Antnet Routing Algorithm with Link Evaporation and Multiple Ant Colonies to Overcome Stagnation Problem

Antnet Routing Algorithm with Link Evaporation and Multiple Ant Colonies to Overcome Stagnation Problem

Firat Tekiner (University of Manchester, UK) and Zabih Ghassemlooy (Northumbria University, UK)
DOI: 10.4018/978-1-4666-3652-1.ch012
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Antnet is a software agent-based routing algorithm that is influenced by the unsophisticated and individual ant’s emergent behaviour. The aim of this chapter is twofold, firstly to introduce improvements to the antnet routing algorithm and then to critically review the work that is done around antnet and reinforcement learning in routing applications. In this chapter a modified antnet algorithm for packet-based networks has been proposed, which offers improvement in the throughput and the average delay by detecting and dropping packets routed through the non-optimal routes. The effect of traffic fluctuations has been limited by applying boundaries to the reinforcement parameter. The round trip feedback information supplied by the software agents is reinforced by updated probability entries in the distance vector table. In addition, link usage information is also used to prevent stagnation problems. Also discussed is antnet with multiple ant colonies applied to packet switched networks. Simulation results show that the average delay experienced by data packets is reduced for evaporation for all cases when non-uniform traffic model traffic is used. However, there is no performance gain on the uniform traffic models. In addition, multiple ant colonies are applied to the packet switched networks, and results are compared with the other approaches. Results show that the throughput could be increased when compared to other schemes, but with no gain in the average packet delay time.
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In today’s fast growing Internet traffic conditions changes and link failures occasionally occurs at some parts of the network in an unpredictable manner. Therefore, there is a need for an algorithm to manage traffic flows and deliver packets from the source to the destination in a realistic time period. The routing algorithm is the key element in networks performance and reliability, and can be seen as the “brain” of the network, which manages the traffic flow through the network. An ideal routing algorithm should be node and link independent, and be able to deliver packets to their destination with the minimum amount of delay, regardless of the network size and the traffic load. The only way to achieve this would be by employing intelligent and distributed routing algorithms. The routing algorithms currently in use lack intelligence, and need human assistance and interpretation in order to adapt themselves to failures and changes within the network. Routing is considered to be an NP-Hard optimization problem, therefore widely used optimisation problems have been applied in the literature: to name a few, Genetic Algorithms, Neural Networks, Simulated Annealing, Software Agents and the Reinforcement Learning.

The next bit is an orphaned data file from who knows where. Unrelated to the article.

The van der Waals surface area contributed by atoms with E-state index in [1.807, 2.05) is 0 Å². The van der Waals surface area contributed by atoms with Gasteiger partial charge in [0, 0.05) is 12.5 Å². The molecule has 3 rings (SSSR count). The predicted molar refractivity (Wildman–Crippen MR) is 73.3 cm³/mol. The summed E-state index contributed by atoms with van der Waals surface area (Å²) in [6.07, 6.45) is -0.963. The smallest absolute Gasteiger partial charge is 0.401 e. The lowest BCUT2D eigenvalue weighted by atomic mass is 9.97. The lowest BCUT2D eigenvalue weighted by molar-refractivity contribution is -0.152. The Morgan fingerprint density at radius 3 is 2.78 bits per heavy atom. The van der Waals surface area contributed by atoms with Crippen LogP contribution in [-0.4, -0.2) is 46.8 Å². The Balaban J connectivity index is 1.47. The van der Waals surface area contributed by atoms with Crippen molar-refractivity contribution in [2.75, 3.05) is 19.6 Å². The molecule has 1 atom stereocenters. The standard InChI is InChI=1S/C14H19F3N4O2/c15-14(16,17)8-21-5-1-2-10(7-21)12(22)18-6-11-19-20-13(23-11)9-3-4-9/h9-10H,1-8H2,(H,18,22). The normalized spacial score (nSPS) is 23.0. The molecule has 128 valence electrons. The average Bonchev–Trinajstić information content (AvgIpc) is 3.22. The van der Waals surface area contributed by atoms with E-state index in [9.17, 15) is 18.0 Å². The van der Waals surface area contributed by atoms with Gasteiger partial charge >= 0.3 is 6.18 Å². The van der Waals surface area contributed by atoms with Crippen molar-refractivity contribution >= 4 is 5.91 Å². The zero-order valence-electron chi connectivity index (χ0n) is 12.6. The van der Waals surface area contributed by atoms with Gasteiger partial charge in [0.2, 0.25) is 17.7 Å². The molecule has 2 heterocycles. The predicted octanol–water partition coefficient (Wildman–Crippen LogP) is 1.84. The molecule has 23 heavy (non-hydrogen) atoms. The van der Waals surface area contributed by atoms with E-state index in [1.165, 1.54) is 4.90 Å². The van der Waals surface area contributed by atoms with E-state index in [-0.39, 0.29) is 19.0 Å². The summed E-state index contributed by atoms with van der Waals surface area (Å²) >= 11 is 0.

In recent years, agent based systems and reinforcement learning have attracted researchers’ interest. This is because these methods do not need any supervision and are distributed in nature. Swarm intelligence particularly ant based systems (Dorigo et al., 2002), Q-learning (Boyan & Littman, 1994) methods and hybrid agent based Distance Vector algorithms (Amin & Mikler, 2004) have shown promising and encouraging results. The ant-based approach applied to the routing problem was first reported in (Schoonderwoerd, 1996), which itself was influenced by the work done in (Appleby & Steward, 1994) on the software agents used for control in telecommunication networks. An improved version of the algorithm in (Schoonderwoerd, 1996) was applied to the connection-oriented systems (Bonabeau et al., 1998). In (Subramanian et al., 1997) for the first time the ant based routing was applied to the packet based connection-less systems. In (Di Caro & Dorigo, 1997) the idea was applied to the application of mobile agents in adaptive routing, namely antnet, which is also used as the basis in this work. In real life scenario, ants deposit some kind of chemical substance called the pheromone to mark the path that they use to find food. Having found the food source ants choose the path with the most pheromones back to their colony, which is of course, is always the shortest path. Ants (nothing but software agents) in antnet are used to collect traffic information and to update the probabilistic distance vector routing table entries. Recently research has been focused on improving antnet’s performance. In (Park & Kim, 2007) performance analysis of the antnet were carried out and compared to the Open Shortest Path First (OSPF) routing algorithm. It is shown that in low traffic loads the antnet end-to-end packet delay is larger than OSPF whereas it is the opposite in heavy traffic loads. In (Strobbe et al., 2005) a simple network is implemented and compared to OSPF, where a self-tuning number of variables for the optimum performance is proposed.

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